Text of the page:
Search this Blog

Sunday, February 20, 2011

Nancy Meyer–Regency Researcher


I have just received a wonderful link from the Jane Austen Centre in Bath, for an extensive site for research on Jane Austen. Nancy Meyer has been collecting information on Jane Austen for years, and this information is free to access on her website:

Nancy Meyer – Regency Researcher


On her site, you can also ask her questions on a variety of topics that you would like to learn more about, such as:

Was it legal for an Earl to have a fox hunting party on his own estate in June?

How soon could a Regency widow remarry?

Did Mothers wear mourning clothes for stillborn infants?



             Images from Wikipedia Commons.

Sunday, February 13, 2011

Jane Austen a-Shopping with Burney’s Evelina

It is interesting to know that the 18th Century author, Fanny Burney, introduced several new words into the English language through the literary form. Through Evelina, she is the first known person to use words which are still so commonplace now, such as a-shopping, seeing sights, break down and grumpy.

Have you ever wondered what inspired Jane Austen to use dialogue as a clever way to personify her characters? Was the romantic charlatan, Mr Willoughby, a product of Jane’s imagination or an imprint of her early reading? Read on!

In her novels and letters, Jane Austen made several references to her favourite authors, and amongst her favourites were always Frances (Fanny) Burney and Maria Edgeworth. Fanny Burney wrote Evelina in the 1770’s, when Jane Austen was still an infant, and Cecilia soon after, and Jane grew up reading these stories. As you read through her novels, it becomes evident that Jane Austen drew inspiration from them.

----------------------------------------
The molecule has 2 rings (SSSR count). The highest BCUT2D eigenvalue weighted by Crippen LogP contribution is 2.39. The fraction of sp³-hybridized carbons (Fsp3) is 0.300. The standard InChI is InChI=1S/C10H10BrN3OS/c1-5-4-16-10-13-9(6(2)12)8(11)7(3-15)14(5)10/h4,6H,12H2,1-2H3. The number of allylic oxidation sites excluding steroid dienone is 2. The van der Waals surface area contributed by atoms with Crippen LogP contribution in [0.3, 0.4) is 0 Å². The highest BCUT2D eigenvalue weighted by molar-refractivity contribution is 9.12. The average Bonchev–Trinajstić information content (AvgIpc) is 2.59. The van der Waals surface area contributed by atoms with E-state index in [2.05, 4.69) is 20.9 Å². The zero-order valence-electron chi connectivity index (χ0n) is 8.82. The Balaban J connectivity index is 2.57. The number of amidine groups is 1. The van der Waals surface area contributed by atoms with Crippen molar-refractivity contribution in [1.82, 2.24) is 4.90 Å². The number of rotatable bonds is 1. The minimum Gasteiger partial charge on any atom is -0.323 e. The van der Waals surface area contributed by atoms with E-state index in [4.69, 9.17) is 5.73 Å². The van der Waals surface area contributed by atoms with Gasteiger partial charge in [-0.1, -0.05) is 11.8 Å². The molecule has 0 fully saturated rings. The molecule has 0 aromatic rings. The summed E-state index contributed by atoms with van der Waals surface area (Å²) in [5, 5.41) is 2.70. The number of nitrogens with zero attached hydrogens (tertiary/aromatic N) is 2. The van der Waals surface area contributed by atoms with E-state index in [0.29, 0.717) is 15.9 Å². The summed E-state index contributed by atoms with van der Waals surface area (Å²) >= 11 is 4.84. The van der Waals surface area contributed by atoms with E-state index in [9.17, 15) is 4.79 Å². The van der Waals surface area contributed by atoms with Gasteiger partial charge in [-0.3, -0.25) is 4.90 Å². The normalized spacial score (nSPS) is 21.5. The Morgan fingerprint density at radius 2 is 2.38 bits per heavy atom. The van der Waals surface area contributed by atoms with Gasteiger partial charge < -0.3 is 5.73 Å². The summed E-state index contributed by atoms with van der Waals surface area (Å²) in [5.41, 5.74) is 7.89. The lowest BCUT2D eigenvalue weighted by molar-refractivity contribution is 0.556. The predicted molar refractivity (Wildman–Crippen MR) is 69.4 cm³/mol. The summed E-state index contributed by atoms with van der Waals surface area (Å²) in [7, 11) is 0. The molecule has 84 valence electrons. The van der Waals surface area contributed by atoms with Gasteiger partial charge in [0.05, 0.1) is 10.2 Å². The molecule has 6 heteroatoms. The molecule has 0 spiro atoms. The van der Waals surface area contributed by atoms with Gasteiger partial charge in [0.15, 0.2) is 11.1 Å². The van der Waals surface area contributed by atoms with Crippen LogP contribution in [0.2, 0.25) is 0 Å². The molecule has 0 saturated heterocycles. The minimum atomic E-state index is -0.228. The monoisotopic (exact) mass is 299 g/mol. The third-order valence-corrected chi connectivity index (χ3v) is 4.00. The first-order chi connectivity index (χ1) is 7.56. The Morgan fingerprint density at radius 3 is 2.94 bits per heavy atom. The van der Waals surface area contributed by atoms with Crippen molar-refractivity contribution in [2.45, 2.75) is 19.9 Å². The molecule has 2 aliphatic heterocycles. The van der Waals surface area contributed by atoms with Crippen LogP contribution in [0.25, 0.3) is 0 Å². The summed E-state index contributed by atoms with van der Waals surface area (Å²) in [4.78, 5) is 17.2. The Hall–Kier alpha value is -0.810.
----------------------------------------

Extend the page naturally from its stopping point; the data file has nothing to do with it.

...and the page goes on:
Image from:

Evelina is a lengthy novel, which was originally written in 3 volumes, according to the custom of the time. Like Northanger Abbey, Evelina is a coming-of-age novel, with the apt subtitle  “The History of the Young Lady’s Entrance Into the World”. The heroine is a girl of obscure birth who has been raised by her loving foster father, Mr Villars, in a comfortable home. Like Catherine, Evelina is set to ‘come out’ and enter the society to lure the attentions of eligible young men.

Evelina is chaperoned to London, where she visits the numerous theatres, operas and pleasure gardens frequented by fashionable society.  As Evelina enters into society, she comes across one odious character after another and must defend her virtue against characters of low morals. Not unlike Catherine, Evelina is all innocence and youthfulness and is shocked to experience the realities of London society. She is repulsed by the lewd behaviour of men that she meets and soon wishes that she had never left Berry Hill, her home. In short, her trips are a journey from innocence to experience (to quote Blake).


  Fanny Burney. Image from

Evelina is a satire of fashionable life. Like Jane Austen, Frances Burney  is an excellent satirist and parodies characters through her excellent mimicry. It is in the dialogue that she really shows her ingenuity. In the preface of Evelina, Burney describes her style as follows:

“To draw characters from nature, though not from life, and to mark the manners of the times, is the attempted plan…”

As a key component of her style, Burney reveals personality through her use of language. Her highest-ranking characters (e.g. Lord Orville, Lady Louisa) use extremely formal register, as opposed to the lower-ranking, more vulgar characters (e.g. Captain Mirvan, Madame Duval), who Burney mimics endlessly.

The grotesque Captain Mirvan who enjoys abusing the would-be French woman, Madame Duval,  uses crass language with plenty of nautical references.

“The old buck is safe – but we must sheer off directly, or we shall be all aground.”

On the other hand, Madame Duval’s bad grammar reveals her lack of breed and education.

“This is prettier than all the rest! I declare, in all my travels, I never see nothing eleganter.”

As Evelina meets her ‘vulgar’ cousins in London, the scene reminds me of Mansfield Park where Fanny meets her real family in Portsmouth after several years and feels out of place, having got used to the genteel, polished manners of a country house (Burney uses the word “low-bred” to describe Evelina’s relatives).